Fusing traditional Arabic music with modern dance styles and creative approaches, a new generation of electronic musicians and producers are collapsing the differences and distance between East and West to create a fresh transglobal sound of their own, writes Iain Akerman
“This is the soundtrack to our generation,” shouts a beautiful and energetic young woman, pointing towards the stage behind her. She turns to dance, joining the throng facing a young man crouched over his laptop, and enthusiastically throws her arms in the air.
We are at Rich Mix in London’s Bethnal Green and the Aleppo-born DJ and live visual artist Hello Psychaleppo has effectively reduced the venue to a frenzied mass of dancing bodies. Slight, with glasses and long wavy hair tied into a ponytail, the founder of ‘Electro-Tarab’ is a symbol of Syrian resilience and the country’s ever-expanding diaspora. He is also at the forefront of a new wave of Arab electronic musicians who blend the industrialised sounds of the western world with the golden age of Arabic music and the melodies of the maqam.
His is a psychedelic dreamscape of dubstep, drum’n’bass and trip-hop that remains deeply rooted in Arabic tradition. The traditional Bedouin vocal form the mawwal combines with electronic solos and distorted basslines, creating songs such as Tobayabooya, an addictive dubstep reworking of Abdel Halim Hafez’s Kol Maoul Touba. Although his second album, HA!, is less obviously Middle Eastern, the influence of electro chaabi – itself evolved from the popular street music of modern North African cities – and Bedouin chants helps build what he describes as a “modern Arabic sound”.
It is this “modern Arabic sound” that intrigues, essentially ignoring any predefined musical or geographic boundary, and achieving a level
of production, professionalism and quality previously missing within Arab electronica (with the obvious exception of Lebanese trip-hop duo Soapkills). Alongside Hello Psychaleppo sit the likes of Dubai-based electronic music artist, producer, writer and multi-instrumentalist Karim Sultan, Kuwait-based multimedia artist Zahed Sultan, and Egypt’s Shorba. You could also throw 47Soul’s self-described “futuristic sound of dabke” into the mix – it takes its name, if little else, from traditional Palestinian folk dancing, meshing synthesisers, dub effects and the deep beats of the Fertile Crescent. Or Asma Ghanem’s audio-visual project Shams Asma, which provides an avant-garde take on sound in the Arab world.
“I don’t think it’s Western or Eastern. I don’t categorise it like that,” says Hello Psychaleppo, whose real name is Samer Saem Eldahr. “I believe we’re all just using modern tools and technology to express ourselves and our backgrounds through a music that we like to listen to. I’m a fan of EDM [electronic dance music] and I used to wonder how it would sound if Abdel Halim Hafez [20th-century Egyptian singer considered one of the ‘Great Four’ of Arabic music] went drum’n’bass. So I just did it. The secret is in crafting the tiniest details of a piece of music and, of course, in respecting all the elements of the music and where it’s coming from.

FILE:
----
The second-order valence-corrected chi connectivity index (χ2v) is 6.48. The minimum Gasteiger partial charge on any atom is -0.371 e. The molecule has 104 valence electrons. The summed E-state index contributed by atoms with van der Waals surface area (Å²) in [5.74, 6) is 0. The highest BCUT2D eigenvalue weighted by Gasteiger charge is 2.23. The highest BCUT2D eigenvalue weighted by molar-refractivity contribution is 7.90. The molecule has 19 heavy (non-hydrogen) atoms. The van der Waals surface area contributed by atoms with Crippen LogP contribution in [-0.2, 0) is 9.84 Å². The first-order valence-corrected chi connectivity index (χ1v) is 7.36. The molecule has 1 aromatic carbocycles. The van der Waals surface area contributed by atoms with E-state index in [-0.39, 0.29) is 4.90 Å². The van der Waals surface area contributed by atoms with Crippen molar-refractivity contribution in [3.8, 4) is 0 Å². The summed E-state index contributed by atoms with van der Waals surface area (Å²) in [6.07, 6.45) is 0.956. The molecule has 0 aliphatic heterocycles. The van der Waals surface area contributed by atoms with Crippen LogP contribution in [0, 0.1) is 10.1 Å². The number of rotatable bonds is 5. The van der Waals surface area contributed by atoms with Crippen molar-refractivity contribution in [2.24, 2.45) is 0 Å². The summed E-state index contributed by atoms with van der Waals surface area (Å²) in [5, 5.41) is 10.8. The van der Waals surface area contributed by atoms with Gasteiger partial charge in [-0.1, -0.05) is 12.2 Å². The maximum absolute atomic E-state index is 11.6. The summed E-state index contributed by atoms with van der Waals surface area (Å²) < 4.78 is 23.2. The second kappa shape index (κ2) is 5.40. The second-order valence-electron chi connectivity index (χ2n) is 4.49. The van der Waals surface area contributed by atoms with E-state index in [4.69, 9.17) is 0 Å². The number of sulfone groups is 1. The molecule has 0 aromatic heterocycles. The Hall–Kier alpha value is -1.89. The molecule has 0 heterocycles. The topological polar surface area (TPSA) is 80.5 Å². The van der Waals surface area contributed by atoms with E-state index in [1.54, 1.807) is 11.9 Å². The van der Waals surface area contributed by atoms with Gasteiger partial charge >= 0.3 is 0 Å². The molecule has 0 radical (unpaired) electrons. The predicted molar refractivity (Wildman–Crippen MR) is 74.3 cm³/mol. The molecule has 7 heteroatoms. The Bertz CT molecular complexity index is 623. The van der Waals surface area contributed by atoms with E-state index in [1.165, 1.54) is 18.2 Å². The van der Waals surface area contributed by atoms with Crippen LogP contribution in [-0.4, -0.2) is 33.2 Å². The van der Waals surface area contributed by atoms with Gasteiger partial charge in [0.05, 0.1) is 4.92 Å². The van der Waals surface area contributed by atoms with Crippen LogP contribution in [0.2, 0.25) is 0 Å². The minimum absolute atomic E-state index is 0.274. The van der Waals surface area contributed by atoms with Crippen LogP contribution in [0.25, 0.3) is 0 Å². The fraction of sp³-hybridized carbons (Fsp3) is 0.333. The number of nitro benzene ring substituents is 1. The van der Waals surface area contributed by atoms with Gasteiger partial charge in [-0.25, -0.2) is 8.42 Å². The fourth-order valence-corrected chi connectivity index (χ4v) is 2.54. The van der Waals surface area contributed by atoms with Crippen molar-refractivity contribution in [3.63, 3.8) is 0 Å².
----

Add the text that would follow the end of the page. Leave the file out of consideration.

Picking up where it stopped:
“I was born and raised in Aleppo and this city especially is known for its original Tarab music. Yet on the other hand I spent lots of time experimenting with electronic music, and at some point those two things came together. So the fusion began and evolved naturally. Recently, I also became interested in the charm of the arrangements of Arabic music.
“The average length of a Tarab song used to be around half-an-hour, which is surprising for our modern, fast-paced world. I really wanted to bring this way of thinking back to life. So I incorporated the concept of long arrangements in my recent album, HA!, by doing longer tracks and finding all the musical solutions to make a richer arrangement with each track.”
Eldahr’s performance at Rich Mix was his first in the UK and formed part of the Shubbak Festival, London’s largest biennial celebration of contemporary Arab arts and culture. He was sharing the stage with Karim Sultan, whose production has been increasingly influenced by the music of Iraq. Although he works for The Third Line, an art gallery in Dubai, his personal work brings together elements of contemporary electronic music production and performance, sound art and musicianship. Oud players such as Munir Bashir, Jamil Bashir and Naseer Shamma – along with maqam singers such as Yusuf Omar – have had a major influence on the way he makes electronic music.